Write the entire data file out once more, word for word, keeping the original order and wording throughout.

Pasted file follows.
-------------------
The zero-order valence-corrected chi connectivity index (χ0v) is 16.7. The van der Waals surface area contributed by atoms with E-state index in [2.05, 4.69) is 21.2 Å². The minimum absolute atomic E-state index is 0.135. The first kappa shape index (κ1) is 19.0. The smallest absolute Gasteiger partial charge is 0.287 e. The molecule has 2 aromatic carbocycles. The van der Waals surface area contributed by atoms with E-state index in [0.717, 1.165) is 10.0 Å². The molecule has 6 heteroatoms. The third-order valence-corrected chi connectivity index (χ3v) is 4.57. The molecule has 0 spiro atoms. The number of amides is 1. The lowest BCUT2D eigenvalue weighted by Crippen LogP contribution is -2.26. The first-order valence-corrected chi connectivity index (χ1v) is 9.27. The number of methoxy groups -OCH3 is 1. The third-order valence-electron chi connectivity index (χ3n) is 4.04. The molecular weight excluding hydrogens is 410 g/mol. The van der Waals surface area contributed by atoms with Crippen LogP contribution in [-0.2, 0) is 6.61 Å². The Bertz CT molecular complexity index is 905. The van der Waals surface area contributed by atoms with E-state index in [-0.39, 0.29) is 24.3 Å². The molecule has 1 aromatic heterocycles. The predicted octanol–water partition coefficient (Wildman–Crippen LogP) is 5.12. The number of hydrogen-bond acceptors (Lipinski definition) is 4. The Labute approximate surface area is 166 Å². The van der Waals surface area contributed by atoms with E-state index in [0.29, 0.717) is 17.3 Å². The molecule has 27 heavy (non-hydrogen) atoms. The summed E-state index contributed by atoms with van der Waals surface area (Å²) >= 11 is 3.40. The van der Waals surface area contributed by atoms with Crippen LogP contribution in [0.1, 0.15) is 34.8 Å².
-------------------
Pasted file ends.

The zero-order valence-corrected chi connectivity index (χ0v) is 16.7. The van der Waals surface area contributed by atoms with E-state index in [2.05, 4.69) is 21.2 Å². The minimum absolute atomic E-state index is 0.135. The first kappa shape index (κ1) is 19.0. The smallest absolute Gasteiger partial charge is 0.287 e. The molecule has 2 aromatic carbocycles. The van der Waals surface area contributed by atoms with E-state index in [0.717, 1.165) is 10.0 Å². The molecule has 6 heteroatoms. The third-order valence-corrected chi connectivity index (χ3v) is 4.57. The molecule has 0 spiro atoms. The number of amides is 1. The lowest BCUT2D eigenvalue weighted by Crippen LogP contribution is -2.26. The first-order valence-corrected chi connectivity index (χ1v) is 9.27. The number of methoxy groups -OCH3 is 1. The third-order valence-electron chi connectivity index (χ3n) is 4.04. The molecular weight excluding hydrogens is 410 g/mol. The van der Waals surface area contributed by atoms with Crippen LogP contribution in [-0.2, 0) is 6.61 Å². The Bertz CT molecular complexity index is 905. The van der Waals surface area contributed by atoms with E-state index in [-0.39, 0.29) is 24.3 Å². The molecule has 1 aromatic heterocycles. The predicted octanol–water partition coefficient (Wildman–Crippen LogP) is 5.12. The number of hydrogen-bond acceptors (Lipinski definition) is 4. The Labute approximate surface area is 166 Å². The van der Waals surface area contributed by atoms with E-state index in [0.29, 0.717) is 17.3 Å². The molecule has 27 heavy (non-hydrogen) atoms. The summed E-state index contributed by atoms with van der Waals surface area (Å²) >= 11 is 3.40. The van der Waals surface area contributed by atoms with Crippen LogP contribution in [0.1, 0.15) is 34.8 Å².